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Lessons from ME/CFS: Finding Meaning in the Suffering
If you're aware of my previous articles here at Phoenix Rising then it's pretty clear that I don't generally spend my time musing upon the philosophy of the disease. I find it better to spend my time reading research and trying my best to break it down to its core elements and write...
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A new hypothesis of chronic fatigue syndrome: Co-conditioning theory.

Discussion in 'Latest ME/CFS Research' started by shrewsbury, Mar 28, 2010.

  1. Mithriel

    Mithriel Senior Member

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    All this about it being hard to change a name, don't you believe it. One day a group of psychiatrists sat down and renamed ME as CFS. They just kept on with that and suddenly it was everywhere.

    This despite the fact there was ALREADY a disease called CFS in the US which was DIFFERENT from theirs.

    I think we have a neuroimmune disease whether we have XMRV or not.

    Mithriel
  2. fingers

    fingers Senior Member

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    I'm logging that as a vote :Retro smile:
  3. Gemini

    Gemini Senior Member

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    You're right about that, cfs since 1998....

    Med Hypotheses was just in the news (Science, March 12, 2010 "Elsevier to Editor: Change Controversial Journal or Resign") because...

    AIDS researchers worldwide are objecting to its publication of Peter Duesberg's (UC Berkeley virologist) article asserting HIV doesn't cause AIDS and there's no AIDS epidemic in South Africa...

    Some are demanding this journal be delisted from MEDLINE...

    It doesn't peer review articles for one thing...

    Gemini
  4. Jerry S

    Jerry S Senior Member

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    Psychiatrists have used this same sleight of hand trick with the name CBT. Cognitive behavioral therapy was developed by Aaron Beck and popularized by David Burns in the US. It is primarily used as a treatment for clinical depression.

    In the UK, psychiatrists have brewed up a different kettle of fish entirely. Yet they still call it CBT.

    Thank you Mithriel for your many thoughtful posts. My poor befuddled brain appreciates your clarity!

    Jerry
  5. biophile

    biophile Places I'd rather be.

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    I'm not convinced Japan has ever really stood out as a country producing lots of high quality research on CFS. I'm not saying they don't do good research, and they probably have their equivalents of Klimas et al, but at least in the last several years watching PubMed much of it is similar to Reeves and Wessely, with perhaps a hint of Japanese neurasthenia. This latest paper may indicate a further drift.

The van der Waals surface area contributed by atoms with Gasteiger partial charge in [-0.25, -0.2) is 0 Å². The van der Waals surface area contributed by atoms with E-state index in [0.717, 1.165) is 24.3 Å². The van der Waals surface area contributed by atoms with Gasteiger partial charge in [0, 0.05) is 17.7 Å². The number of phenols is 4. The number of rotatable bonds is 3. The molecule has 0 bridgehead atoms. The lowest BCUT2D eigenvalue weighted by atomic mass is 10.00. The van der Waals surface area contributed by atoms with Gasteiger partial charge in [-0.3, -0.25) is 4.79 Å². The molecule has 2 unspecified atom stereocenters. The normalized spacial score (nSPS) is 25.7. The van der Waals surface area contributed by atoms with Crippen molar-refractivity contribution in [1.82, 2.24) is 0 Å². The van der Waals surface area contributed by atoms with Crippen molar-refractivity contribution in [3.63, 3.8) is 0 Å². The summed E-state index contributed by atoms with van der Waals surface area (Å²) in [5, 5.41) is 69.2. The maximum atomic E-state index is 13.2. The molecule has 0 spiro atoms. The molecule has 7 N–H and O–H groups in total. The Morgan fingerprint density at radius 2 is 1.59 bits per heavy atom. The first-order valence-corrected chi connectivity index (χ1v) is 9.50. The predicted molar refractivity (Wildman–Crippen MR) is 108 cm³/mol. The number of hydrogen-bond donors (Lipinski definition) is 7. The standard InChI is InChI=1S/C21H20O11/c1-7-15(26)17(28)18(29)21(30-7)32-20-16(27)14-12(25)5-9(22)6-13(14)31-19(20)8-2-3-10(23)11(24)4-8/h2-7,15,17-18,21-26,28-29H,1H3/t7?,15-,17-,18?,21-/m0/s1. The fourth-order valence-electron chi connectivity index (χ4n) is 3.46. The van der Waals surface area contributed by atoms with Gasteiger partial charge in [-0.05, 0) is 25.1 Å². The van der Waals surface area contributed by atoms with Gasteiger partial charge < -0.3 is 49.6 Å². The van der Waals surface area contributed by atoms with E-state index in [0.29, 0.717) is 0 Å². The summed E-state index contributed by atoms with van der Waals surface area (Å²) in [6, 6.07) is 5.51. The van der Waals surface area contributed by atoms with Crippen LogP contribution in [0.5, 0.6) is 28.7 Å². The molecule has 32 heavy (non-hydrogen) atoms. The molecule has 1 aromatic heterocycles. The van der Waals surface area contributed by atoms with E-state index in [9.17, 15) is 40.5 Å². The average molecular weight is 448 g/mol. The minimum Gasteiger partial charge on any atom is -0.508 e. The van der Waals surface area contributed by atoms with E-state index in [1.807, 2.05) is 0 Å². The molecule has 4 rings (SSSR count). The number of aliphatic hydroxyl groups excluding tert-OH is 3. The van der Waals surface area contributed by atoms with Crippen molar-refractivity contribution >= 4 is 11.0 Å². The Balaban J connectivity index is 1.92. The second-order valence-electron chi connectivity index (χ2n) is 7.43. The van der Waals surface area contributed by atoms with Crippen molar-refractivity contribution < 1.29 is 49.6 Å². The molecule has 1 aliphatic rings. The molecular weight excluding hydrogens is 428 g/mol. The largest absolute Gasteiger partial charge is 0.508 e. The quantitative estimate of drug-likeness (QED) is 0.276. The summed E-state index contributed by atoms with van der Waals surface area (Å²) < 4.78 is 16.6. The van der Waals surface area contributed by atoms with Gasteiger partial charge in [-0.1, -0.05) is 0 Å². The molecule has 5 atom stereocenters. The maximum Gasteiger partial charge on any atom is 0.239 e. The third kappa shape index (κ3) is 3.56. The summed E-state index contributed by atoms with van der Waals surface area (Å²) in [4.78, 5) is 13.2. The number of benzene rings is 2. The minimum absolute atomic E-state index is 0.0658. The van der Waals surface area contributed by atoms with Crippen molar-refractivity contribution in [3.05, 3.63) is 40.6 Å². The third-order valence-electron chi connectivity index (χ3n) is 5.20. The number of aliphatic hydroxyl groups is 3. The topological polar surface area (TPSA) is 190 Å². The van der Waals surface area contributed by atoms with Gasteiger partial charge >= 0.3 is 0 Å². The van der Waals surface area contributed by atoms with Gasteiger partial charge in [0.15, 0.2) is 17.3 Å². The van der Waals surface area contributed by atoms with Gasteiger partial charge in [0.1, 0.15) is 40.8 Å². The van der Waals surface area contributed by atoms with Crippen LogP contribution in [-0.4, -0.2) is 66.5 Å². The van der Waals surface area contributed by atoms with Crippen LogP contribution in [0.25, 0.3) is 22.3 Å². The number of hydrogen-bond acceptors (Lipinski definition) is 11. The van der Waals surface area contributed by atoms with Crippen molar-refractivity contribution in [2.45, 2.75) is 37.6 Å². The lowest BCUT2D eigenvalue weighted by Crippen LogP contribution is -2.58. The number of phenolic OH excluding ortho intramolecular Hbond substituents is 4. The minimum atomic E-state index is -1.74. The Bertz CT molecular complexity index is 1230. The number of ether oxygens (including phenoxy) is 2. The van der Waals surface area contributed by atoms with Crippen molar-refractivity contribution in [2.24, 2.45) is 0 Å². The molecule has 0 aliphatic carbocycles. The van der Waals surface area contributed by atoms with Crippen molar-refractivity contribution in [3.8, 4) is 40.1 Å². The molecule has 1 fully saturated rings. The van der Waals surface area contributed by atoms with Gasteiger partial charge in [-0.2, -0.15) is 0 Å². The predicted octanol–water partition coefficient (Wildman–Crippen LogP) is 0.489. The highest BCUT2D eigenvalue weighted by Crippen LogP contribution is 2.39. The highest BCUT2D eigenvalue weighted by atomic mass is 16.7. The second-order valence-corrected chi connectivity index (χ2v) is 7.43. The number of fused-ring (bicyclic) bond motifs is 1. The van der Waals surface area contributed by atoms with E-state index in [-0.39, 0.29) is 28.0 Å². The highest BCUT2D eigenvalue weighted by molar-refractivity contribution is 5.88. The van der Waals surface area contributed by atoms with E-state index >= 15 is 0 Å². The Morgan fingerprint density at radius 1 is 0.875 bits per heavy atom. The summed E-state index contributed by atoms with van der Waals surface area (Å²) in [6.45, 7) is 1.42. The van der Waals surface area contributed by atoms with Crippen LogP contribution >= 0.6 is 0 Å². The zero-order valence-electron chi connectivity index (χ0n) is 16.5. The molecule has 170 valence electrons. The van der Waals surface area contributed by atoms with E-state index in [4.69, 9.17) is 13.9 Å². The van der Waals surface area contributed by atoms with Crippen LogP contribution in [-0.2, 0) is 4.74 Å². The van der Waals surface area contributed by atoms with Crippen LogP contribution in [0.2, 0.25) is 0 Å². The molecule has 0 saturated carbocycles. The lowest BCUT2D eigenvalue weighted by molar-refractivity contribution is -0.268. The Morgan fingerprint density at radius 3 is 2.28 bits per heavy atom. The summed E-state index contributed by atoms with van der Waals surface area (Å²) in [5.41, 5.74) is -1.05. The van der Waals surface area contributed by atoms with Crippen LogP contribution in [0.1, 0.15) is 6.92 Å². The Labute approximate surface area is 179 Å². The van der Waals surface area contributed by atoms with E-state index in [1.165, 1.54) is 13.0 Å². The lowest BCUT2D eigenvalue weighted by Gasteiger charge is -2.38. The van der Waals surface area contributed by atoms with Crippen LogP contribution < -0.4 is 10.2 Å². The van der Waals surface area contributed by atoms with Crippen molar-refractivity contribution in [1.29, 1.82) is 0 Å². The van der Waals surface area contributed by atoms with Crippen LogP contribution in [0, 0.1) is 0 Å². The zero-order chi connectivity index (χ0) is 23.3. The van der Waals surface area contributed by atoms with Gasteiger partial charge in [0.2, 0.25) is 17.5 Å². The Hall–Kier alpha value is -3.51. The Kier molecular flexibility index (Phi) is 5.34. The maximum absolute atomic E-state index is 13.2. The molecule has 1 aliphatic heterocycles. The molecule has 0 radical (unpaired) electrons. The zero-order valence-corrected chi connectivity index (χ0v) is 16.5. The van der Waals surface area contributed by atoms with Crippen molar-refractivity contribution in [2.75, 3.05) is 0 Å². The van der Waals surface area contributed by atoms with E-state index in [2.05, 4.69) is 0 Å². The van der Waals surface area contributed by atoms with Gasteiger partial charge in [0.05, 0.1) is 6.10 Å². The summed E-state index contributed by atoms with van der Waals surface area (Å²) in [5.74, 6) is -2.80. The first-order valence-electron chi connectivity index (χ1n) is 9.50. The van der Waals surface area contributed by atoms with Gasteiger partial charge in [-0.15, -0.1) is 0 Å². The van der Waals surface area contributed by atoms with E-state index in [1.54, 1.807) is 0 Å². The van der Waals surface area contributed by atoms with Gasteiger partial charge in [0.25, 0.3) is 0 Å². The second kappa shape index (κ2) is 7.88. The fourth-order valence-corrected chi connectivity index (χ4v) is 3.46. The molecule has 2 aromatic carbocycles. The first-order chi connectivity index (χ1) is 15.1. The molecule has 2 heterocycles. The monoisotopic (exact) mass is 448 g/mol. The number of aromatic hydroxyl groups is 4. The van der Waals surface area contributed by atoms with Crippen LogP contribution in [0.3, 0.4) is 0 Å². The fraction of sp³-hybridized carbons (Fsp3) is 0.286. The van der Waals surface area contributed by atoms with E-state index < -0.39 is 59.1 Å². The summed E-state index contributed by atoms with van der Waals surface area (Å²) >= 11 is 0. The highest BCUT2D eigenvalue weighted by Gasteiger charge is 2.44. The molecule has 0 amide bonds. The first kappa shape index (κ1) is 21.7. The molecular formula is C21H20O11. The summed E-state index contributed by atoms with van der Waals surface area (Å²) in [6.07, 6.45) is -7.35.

As for this "co-conditioning" hypothesis, it is hard to judge without the full text, but it doesn't sound all that "new". I'm sure I've come across similar claims, albeit less developed? CFS hypotheses in general tend to take one angle of CFS with possible relevance and then blow lots of hot air into it until it is swollen enough to give the appearance of a full sized "model".
  6. Dolphin

    Dolphin Senior Member

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    An interesting thing about fatigue is that CBT based on GET decreases fatigue but doesn't increase activity levels - they remain low. This was found in a review of 3 Dutch CBT studies (see below). Fred Friedberg found something similar. The Dutch review also found that there wasn't a correlation between changes in activity levels and fatigue i.e. any people who did a bit more didn't necessarily have lower fatigue levels. For most people including most social security/insurance schemes, etc and most people who know that low activity is not so good for you, improved activity levels would be more important. But instead they continue to focus on fatigue.

  7. Dolphin

    Dolphin Senior Member

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    I think part of the problem is the hype of GET and CBT based on GET. If one reads the literature, one is given the impression that these are great treatments, that sometimes lead to recovery (even though the definitions of recovery are rubbish e.g. not scoring in the bottom 15 percentiles in some areas - but the people aren't required to be working at the same time so they might not feel too bad but still be ill). If people read that a treatment works, they will speculate how it works. I think it's important to keep reminding people that the evidence for GET and CBT based on GET is flimsy.
  8. PoetInSF

    PoetInSF Senior Member

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    I don't see how you go from:
    to: